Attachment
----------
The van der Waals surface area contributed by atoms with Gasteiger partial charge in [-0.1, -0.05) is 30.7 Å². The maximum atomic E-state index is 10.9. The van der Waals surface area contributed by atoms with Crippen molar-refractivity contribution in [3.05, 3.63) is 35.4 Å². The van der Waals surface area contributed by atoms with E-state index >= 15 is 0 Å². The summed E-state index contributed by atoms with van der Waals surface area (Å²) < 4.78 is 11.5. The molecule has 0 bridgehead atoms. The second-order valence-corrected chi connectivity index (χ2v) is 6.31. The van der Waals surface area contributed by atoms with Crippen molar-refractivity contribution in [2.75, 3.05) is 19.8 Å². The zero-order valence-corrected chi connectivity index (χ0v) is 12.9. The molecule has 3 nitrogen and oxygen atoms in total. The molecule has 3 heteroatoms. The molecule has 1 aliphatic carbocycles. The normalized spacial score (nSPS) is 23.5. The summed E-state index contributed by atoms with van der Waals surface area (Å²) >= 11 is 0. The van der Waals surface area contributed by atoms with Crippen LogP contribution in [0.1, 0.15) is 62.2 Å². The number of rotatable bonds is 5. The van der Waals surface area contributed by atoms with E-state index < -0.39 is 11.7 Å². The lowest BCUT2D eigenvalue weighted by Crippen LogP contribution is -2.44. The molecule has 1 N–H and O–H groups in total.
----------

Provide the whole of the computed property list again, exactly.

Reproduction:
The van der Waals surface area contributed by atoms with Gasteiger partial charge in [-0.1, -0.05) is 30.7 Å². The maximum atomic E-state index is 10.9. The van der Waals surface area contributed by atoms with Crippen molar-refractivity contribution in [3.05, 3.63) is 35.4 Å². The van der Waals surface area contributed by atoms with E-state index >= 15 is 0 Å². The summed E-state index contributed by atoms with van der Waals surface area (Å²) < 4.78 is 11.5. The molecule has 0 bridgehead atoms. The second-order valence-corrected chi connectivity index (χ2v) is 6.31. The van der Waals surface area contributed by atoms with Crippen molar-refractivity contribution in [2.75, 3.05) is 19.8 Å². The zero-order valence-corrected chi connectivity index (χ0v) is 12.9. The molecule has 3 nitrogen and oxygen atoms in total. The molecule has 3 heteroatoms. The molecule has 1 aliphatic carbocycles. The normalized spacial score (nSPS) is 23.5. The summed E-state index contributed by atoms with van der Waals surface area (Å²) >= 11 is 0. The van der Waals surface area contributed by atoms with Crippen LogP contribution in [0.1, 0.15) is 62.2 Å². The number of rotatable bonds is 5. The van der Waals surface area contributed by atoms with E-state index < -0.39 is 11.7 Å². The lowest BCUT2D eigenvalue weighted by Crippen LogP contribution is -2.44. The molecule has 1 N–H and O–H groups in total.